Authors: Madhumita Dutta*, The Ohio State University
Topics: Economic Geography
Keywords: Work, Workplaces, Labour, Closure, Loss
Session Type: Paper
Start / End Time: 1:20 PM / 3:00 PM
Room: Endymion, Sheraton, 8th Floor
Presentation File: No File Uploaded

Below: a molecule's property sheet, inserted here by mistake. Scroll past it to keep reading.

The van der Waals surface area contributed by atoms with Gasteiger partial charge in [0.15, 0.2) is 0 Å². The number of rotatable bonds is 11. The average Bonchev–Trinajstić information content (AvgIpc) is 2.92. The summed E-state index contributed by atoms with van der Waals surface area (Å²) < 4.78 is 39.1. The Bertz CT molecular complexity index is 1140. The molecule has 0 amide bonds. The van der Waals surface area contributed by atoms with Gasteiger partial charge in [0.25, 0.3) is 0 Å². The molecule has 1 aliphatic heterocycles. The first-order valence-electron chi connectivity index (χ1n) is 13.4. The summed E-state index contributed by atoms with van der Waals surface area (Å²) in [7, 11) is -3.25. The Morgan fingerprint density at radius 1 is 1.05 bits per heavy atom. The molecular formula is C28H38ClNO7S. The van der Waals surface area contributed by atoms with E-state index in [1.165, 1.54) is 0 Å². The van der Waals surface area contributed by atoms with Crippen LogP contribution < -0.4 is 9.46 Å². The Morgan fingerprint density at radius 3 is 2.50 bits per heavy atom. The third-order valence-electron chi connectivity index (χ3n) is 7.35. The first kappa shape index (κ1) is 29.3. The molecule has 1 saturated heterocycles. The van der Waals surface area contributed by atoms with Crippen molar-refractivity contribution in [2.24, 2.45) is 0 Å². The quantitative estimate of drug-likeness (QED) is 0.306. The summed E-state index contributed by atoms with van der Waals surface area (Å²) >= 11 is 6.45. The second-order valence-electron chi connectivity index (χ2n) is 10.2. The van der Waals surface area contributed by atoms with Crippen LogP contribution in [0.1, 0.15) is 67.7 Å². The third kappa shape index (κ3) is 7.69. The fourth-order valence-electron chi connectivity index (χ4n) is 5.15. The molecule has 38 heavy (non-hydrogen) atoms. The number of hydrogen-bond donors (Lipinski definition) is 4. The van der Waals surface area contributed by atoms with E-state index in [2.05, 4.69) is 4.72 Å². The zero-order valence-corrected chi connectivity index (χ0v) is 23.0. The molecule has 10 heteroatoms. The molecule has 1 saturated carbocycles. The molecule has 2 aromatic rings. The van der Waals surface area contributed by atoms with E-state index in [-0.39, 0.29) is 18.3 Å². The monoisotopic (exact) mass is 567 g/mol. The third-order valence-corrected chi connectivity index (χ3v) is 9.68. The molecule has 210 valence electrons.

In 2014 a factory closed down in a small industrial town in the outskirts of Chennai city in the southern Indian state of Tamil Nadu, India. Over 5000 workers lost their jobs in matter of months. For the young workers, mostly women, who had joined the factory right after school, the closure meant more than just loss of job. A disruption that was created by the uncertainty of capital caused immense emotional response ranging from disbelief to anger, anxiety to bitterness that drove deep wedges into the ‘collective’ that had once stood united facing the state and the corporation. While the workers expressed a sense of anger, grief and loss to the factory closure, there was also a strong feeling that the company ‘owed’ them not to be treated this way. In the everyday practices and lived experiences of work, people form complex feelings towards workplace—identity, community, way of being, where work means ‘more than just a job’ or ‘wages’. However, labour’s ‘attachment’ to this space is not necessarily unproblematic and is experienced differently by different sets of workers as there are internal divisions within, often created by conditions of employment. While there are differences in the individual and collective actions of the workers in response to the factory closure, their responses to the closure are part of their everyday struggles. The paper reflects on the responses of the workers to a factory closure, trying to understand the meanings that workers draw from work and their attachments to workplace.